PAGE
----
Coloring Eggs: How do the Chickens do it?
While we scramble around finding the newest and, likely, easy clean-up ways of coloring our eggs for the upcoming holidays, I stopped to wonder, If we all had Easter Eggers, we could get through Easter vinegar-free and with un-stained hands.
How DO chickens color THEIR eggs?
We know that there is a plethora of colors, shapes, and varieties of eggs. Eggs come in several sizes, with hundreds of varieties of speckles, and even more hues of beautiful colors. We also know, from science, that all eggs start out with white shells. How, then, do the eggs we gather in our coop turn out green, brown, blue, copper, pink and any variety of color in-between?
Well, according to this study done by the University of Michigan, chickens have a couple of different chemicals in their genetics that are deposited onto the eggs as they travel along their 26-hour journey to being breakfast. Blue egg layers, such as Ameraucana, deposit a chemical called oocyanin early in the process, while others, such as brown egg layer, deposit a different pigment, called protoporphyrin, onto their eggs later in the process. These pigments are the equivalent to our vinegar and food coloring solutions in that they color the eggs. The timing, however, has a different effect.
Learn more about the Blue Ameraucana and how they can make a wonderful edition to your flock. Get the Facts…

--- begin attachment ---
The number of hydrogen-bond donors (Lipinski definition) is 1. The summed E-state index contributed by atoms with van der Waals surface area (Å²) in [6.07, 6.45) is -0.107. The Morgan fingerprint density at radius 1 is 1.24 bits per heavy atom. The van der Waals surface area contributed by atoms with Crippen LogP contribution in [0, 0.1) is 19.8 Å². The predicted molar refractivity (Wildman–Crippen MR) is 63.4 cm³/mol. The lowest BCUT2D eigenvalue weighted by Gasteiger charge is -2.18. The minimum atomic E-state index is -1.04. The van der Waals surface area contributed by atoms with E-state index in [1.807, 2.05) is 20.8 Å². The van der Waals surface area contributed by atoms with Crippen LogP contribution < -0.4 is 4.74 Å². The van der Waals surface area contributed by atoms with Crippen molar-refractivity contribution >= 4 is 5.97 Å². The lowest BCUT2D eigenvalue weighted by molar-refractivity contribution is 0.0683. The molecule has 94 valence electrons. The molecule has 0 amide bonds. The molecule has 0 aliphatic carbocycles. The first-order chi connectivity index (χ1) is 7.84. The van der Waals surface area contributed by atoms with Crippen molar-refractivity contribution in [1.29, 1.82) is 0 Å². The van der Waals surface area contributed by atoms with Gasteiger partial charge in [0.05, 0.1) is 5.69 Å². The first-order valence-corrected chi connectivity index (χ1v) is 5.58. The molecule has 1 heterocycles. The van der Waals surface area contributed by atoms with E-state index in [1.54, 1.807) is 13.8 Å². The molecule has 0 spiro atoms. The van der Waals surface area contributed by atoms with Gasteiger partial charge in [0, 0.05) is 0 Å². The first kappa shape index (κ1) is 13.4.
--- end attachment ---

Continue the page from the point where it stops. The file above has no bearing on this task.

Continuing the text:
If you’ve ever cracked a blue egg, you would be able to see that the inside of the shell is just as blue as the outside. This is not true of other colored eggs. Upon cracking brown eggs, you would see that the inside of the shell is not the same as the outer shell, but white instead.
This is where the timing of the pigmentation comes in. When a blue egg layer deposits oocyanin early in the process, it is able to permeate the shell, therefore dying the egg inside and out. The protoporphyrin, however, does not permeate the depth of the entire shell because it’s applied when the shell is less absorbent, therefore leaving the inner part of the shell to remain its original white in color.
So, this year, as you and the kids are spending quality time trying out the new shaving cream egg-dying method, this might be a nice fact to share with them and you can marvel together at how Mother Nature has it all figured out.
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